Tricks of the Trade: Alternatives to I&D Procedure and Fingernail Avulsion Repair

October 2008
ACEP News

By Michelle Lin, MD

The traditional approach for administering local anesthesia for the incision and drainage (I&D) of abscesses is a circumferential field block. This involves infiltrating a subcutaneous ring of anesthesia around the abscess. For large abscesses, this may require a large volume of an anesthetic. This becomes important because of the risk of anesthetic toxicity.

arrow redTrick of the Trade: Calculate local anesthesia dosages. To calculate the number of milligrams you are administering, multiply the volume of the anesthetic (in cc) by the percent solution. Then simply add a zero at the end.

As an example, how many milligrams of lidocaine are you instilling by using 15 cc of 2% lidocaine? To find out, first multiply 15 by 2, which equals 30. Adding a zero results in 300 mg. This is near the toxic dose of lidocaine, which is 5 mg/kg, or 350 mg for a 70-kg person.

This trick is courtesy of Dr. Grant Seifred, an emergency physician at St. Joseph's Hospital in Hamilton, Ont.

arrow redTrick of the Trade: Anesthesia for an I&D procedure. To reduce the risk of anesthetic toxicity and to minimize the number of needlesticks needed to create a ring block around an abscess, an alternative is to infiltrate anesthetic directly over the maximal point of pain: the incision site.

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Because the skin overlying the abscess is already under significant tension, minimize the volume of local anesthesia used. Often only 1 cc of a local anesthetic is necessary initially (see photo A). When it is infiltrated with a 29- or 30-gauge needle, many patients tolerate this initial step extremely well. Using a scalpel, make a stab-incision of the abscess through the wheal of anesthesia to release the purulent material. Squeeze as much pus out as possible.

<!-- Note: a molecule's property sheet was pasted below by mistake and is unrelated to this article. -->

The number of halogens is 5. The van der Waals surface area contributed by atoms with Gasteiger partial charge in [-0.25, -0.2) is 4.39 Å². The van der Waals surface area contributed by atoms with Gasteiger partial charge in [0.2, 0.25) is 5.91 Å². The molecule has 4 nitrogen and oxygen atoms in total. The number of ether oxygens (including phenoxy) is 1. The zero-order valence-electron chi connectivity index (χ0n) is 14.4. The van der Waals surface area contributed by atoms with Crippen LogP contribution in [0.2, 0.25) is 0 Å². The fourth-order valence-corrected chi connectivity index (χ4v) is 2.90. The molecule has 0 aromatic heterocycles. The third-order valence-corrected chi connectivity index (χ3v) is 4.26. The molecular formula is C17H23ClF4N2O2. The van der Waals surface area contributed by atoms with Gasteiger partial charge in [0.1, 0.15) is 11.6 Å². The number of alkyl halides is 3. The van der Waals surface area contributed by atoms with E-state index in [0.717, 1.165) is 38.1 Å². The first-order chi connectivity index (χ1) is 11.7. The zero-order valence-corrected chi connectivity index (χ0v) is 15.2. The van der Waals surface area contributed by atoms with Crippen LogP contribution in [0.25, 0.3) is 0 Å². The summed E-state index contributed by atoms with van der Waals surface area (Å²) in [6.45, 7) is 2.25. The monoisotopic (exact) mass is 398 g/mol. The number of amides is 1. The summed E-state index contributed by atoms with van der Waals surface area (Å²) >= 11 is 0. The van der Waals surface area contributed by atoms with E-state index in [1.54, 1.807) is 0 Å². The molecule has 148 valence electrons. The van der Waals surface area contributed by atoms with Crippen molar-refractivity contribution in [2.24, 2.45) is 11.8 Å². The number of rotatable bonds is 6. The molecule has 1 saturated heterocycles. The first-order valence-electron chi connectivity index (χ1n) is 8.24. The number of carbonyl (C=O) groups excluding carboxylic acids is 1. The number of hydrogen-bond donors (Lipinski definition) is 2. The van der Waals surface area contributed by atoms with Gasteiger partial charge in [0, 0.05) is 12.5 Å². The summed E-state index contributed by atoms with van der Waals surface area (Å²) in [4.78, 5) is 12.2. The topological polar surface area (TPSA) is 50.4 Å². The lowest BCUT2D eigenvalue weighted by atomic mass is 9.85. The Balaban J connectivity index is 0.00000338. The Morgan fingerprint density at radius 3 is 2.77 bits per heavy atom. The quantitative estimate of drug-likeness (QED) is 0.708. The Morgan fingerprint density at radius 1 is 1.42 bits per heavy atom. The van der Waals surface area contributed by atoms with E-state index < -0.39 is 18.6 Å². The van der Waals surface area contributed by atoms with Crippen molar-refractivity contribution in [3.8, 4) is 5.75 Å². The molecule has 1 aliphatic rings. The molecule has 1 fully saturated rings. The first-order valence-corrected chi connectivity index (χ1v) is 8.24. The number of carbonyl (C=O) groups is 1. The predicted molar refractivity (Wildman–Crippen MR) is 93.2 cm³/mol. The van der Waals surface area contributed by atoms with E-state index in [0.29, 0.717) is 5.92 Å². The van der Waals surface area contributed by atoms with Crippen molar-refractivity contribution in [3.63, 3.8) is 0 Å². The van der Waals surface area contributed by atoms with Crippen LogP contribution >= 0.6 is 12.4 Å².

Next, extend the area of anesthesia linearly along the diameter of the abscess now that the skin is under less tension (see photo B). Make an incision over this anesthetized area to release more pockets of pus. Pack the abscess in the usual fashion.

This two-part approach is a less painful technique in the treatment of abscesses.

arrow redTrick of the Trade: Fingernail avulsion repair. An avulsed fingernail traditionally is repaired by suturing it in place to keep the eponychial fold open. Premature fusion of the eponychial fold prevents outgrowth of a new nail.

Securing the nail to both paronychial skin edges often requires drilling two holes in the nail to pass the suture through more easily. Trying to use the suture needle without drilling may lead to needle bending or breakage.

A fast, safe, and effective alternative is to use a tissue adhesive to secure the reinserted nail in place (see photo C).

This trick is courtesy of Dr. David Carr, an emergency physician and assistant director of education at the University Health Network in Toronto.

Dr. Lin practices emergency medicine at San Francisco General Hospital (SFGH) and is the associate program director at the UCSF-SFGH Emergency Medicine Residency Program. Contact Dr. Lin at michelle.lin@emergency.ucsf.edu for comments or suggestions for other "tricks of the trade."

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